Meet Your New Best Friend: THE LAP BUTTON

Meet Your New Best Friend: THE LAP BUTTON

A few weeks ago, I wrote a piece on how to set a workout on your Garmin Forerunner watch; today I will introduce you to another feature that many Garmin users are unaware of: the lap button, which is located in the lower right side of most Garmin watches. It’s that little loopy arrow down there.

The lap button is located in the lower right corner here.
The lap button is located in the lower right corner here.

When your watch is in GPS mode and you are running, the auto lap alert will go off every time you hit the distance that the alert is set for. If you have never changed it, the auto lap alert will go off every mile that you run, basically it’s just the beep you hear every time you hit a mile.  You can change this setting inside the activity menu and make the alert go off every half mile or every two miles.

My lap alert is set to one mile
My lap alert is set to one mile

But! You can also change the lap alert as you are running. Every time you hit the lap button, the watch will give you a time since the last time you hit the button. It will then go off one mile from the moment you last hit the button. So what does this mean?

Let’s say I wanted to do a workout that was 2 miles warm up, 4 miles tempo, 2 miles cool down. I got to mile 2 and realized I wanted to add another half mile of warm up. I could hit the lap button at the 2.5 mile mark and the watch would reset the mile lap alert and I could go into my 4 tempo miles knowing my exact pace and distance for the tempo. The lap alert would then be at 3.5, 4.5, 5.5, and so on.

You can use the lap button for fartleks and strides; begin the interval by hitting the lap button and press it again once the interval is done or when it’s time to rest or recovery. You will be able to see the pace and time you ran in that interval on your Garmin Connect read out: image1(2)

You can use the lap button to get your time and pace for track workouts. If you program an 8×800 (400 rest) workout into your watch and go run that workout on a track, your intervals will be slightly off, GPS is just like that when you are running around and around in an oval. But, if you are on a track, you can use the measurements on the track itself and simply hit the lap button to begin each 800 and press it once more when you cross the 800 finish line, giving you a more exact time and distance.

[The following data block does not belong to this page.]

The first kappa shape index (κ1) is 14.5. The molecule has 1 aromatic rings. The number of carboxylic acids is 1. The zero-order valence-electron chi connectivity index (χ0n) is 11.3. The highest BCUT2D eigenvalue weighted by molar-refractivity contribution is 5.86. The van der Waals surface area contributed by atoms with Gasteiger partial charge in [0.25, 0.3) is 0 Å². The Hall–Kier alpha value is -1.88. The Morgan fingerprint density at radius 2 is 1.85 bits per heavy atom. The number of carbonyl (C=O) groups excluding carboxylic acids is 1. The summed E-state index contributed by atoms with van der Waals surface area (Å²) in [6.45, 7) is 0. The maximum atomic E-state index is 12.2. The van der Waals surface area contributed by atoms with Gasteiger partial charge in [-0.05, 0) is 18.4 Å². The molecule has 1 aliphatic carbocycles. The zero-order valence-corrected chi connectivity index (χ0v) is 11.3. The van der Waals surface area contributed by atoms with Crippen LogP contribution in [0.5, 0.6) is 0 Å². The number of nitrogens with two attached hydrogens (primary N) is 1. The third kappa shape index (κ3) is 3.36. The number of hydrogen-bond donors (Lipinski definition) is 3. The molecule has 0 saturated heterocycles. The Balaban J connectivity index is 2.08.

So get out there and start lapping!

Going the Extra Mile

Going the Extra Mile

 

“Almost.”

“Close Enough.”

“Meh…rounding up!”

Have you ever let these thoughts creep into your head during a run? They worm their way in and try to convince you to shave off a little distance from your goal, trying to convince you that “this far is enough.”

It’s almost like being back in college. The idea of skipping class occurs to you…maybe when you wake up in the middle of the night and class is at 9:30AM. I could just skip. And there it is, that thought, and now it’s like you have no choice! You are simply doomed to skip class.

I learned that I need to fight these thoughts when it comes to running.

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Strides

Strides

Want to have faster leg speed? Want to run faster overall? Training for a 5k? 10k? half marathon? Marathon? well, then you should be doing some strides.

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You don’t need a GPS watch or a track to do this workout, just use a stretch of road.

Strides are a running workout where you accelerate to your sprint/1 mile race pace and run 60-100 meters and then slow back down again to recover. Typically they are done in sets of 5-10, and they are most beneficial when you fully recover between each one, jogging or even walking for at least a minute.

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